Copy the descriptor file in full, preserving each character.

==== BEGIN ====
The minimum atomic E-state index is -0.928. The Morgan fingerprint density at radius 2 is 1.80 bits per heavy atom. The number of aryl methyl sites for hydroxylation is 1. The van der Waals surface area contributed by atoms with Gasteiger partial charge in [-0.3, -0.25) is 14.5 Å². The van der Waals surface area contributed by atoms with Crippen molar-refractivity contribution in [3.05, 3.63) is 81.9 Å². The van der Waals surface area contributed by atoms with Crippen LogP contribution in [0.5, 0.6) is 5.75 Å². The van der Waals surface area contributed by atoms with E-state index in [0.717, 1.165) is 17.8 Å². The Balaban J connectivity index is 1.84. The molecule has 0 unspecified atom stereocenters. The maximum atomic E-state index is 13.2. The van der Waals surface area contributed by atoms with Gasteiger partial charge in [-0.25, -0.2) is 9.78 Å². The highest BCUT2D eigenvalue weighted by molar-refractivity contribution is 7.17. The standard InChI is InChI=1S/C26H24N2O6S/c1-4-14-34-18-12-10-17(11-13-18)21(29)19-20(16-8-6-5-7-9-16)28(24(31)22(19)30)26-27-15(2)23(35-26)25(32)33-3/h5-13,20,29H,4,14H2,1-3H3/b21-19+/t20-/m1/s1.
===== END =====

The minimum atomic E-state index is -0.928. The Morgan fingerprint density at radius 2 is 1.80 bits per heavy atom. The number of aryl methyl sites for hydroxylation is 1. The van der Waals surface area contributed by atoms with Gasteiger partial charge in [-0.3, -0.25) is 14.5 Å². The van der Waals surface area contributed by atoms with Crippen molar-refractivity contribution in [3.05, 3.63) is 81.9 Å². The van der Waals surface area contributed by atoms with Crippen LogP contribution in [0.5, 0.6) is 5.75 Å². The van der Waals surface area contributed by atoms with E-state index in [0.717, 1.165) is 17.8 Å². The Balaban J connectivity index is 1.84. The molecule has 0 unspecified atom stereocenters. The maximum atomic E-state index is 13.2. The van der Waals surface area contributed by atoms with Gasteiger partial charge in [-0.25, -0.2) is 9.78 Å². The highest BCUT2D eigenvalue weighted by molar-refractivity contribution is 7.17. The standard InChI is InChI=1S/C26H24N2O6S/c1-4-14-34-18-12-10-17(11-13-18)21(29)19-20(16-8-6-5-7-9-16)28(24(31)22(19)30)26-27-15(2)23(35-26)25(32)33-3/h5-13,20,29H,4,14H2,1-3H3/b21-19+/t20-/m1/s1.